It’s Thanksgiving next week, but thanksgiving won’t be the dominant emotion for the clear majority of Americans that didn’t vote for Donald Trump (53.2 per cent and counting, according to the latest popular vote tally). Be thankful indeed for the saving grace of friends and family.
For this bloc of the population, what happened on 8 November was shattering enough. But worse could be on the way. Will it be Good Trump or Bad Trump: the restrained figure who throttled back his Twitter account and managed to utter some post-victory bromides about national unity, or the bigoted and vindictive candidate who dragged the national political discourse down to depths undreamt of? We try to find a crumb of comfort in every “moderate” remark issuing from the candidate’s mouth: maybe it won’t be so frightful after all. But the evidence so far is not encouraging.
First though, let’s dispense with a couple of red herrings. Contrary to many reports, this hasn’t been an especially chaotic transition. Procedures on occasion may have been unorthodox – not least the initial contacts with foreign leaders – but in terms of top-level appointments, Trump 2016 is running ahead of Obama 2008.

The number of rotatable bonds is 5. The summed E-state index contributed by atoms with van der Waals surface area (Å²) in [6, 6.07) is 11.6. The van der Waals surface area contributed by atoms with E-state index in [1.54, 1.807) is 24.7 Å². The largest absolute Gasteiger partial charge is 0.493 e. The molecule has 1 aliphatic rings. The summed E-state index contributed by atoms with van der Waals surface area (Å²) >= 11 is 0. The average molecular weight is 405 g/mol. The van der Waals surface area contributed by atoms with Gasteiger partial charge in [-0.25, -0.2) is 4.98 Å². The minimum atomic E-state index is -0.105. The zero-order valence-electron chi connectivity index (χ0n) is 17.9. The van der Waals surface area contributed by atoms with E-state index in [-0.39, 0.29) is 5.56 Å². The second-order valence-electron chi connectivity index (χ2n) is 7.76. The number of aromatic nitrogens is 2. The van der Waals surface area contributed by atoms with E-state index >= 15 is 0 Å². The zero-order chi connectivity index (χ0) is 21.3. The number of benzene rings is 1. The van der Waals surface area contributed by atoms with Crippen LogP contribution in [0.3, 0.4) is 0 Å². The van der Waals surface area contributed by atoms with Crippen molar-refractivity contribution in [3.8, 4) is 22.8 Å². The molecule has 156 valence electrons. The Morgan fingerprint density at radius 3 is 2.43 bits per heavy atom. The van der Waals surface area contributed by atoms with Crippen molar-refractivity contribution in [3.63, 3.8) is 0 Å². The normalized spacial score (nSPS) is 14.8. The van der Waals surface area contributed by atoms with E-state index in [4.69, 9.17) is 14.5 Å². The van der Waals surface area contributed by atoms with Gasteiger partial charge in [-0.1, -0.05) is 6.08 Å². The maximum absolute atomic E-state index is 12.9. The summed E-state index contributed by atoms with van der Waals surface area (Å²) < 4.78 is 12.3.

When it comes to shambolic transitions, none beats Clinton 1992, when an undisciplined and chronically unpunctual young Governor of Arkansas didn’t manage to nominate his (third) choice of Attorney General until three weeks after his inauguration. Trump named his Attorney General on Friday, just 10 days after winning the presidency.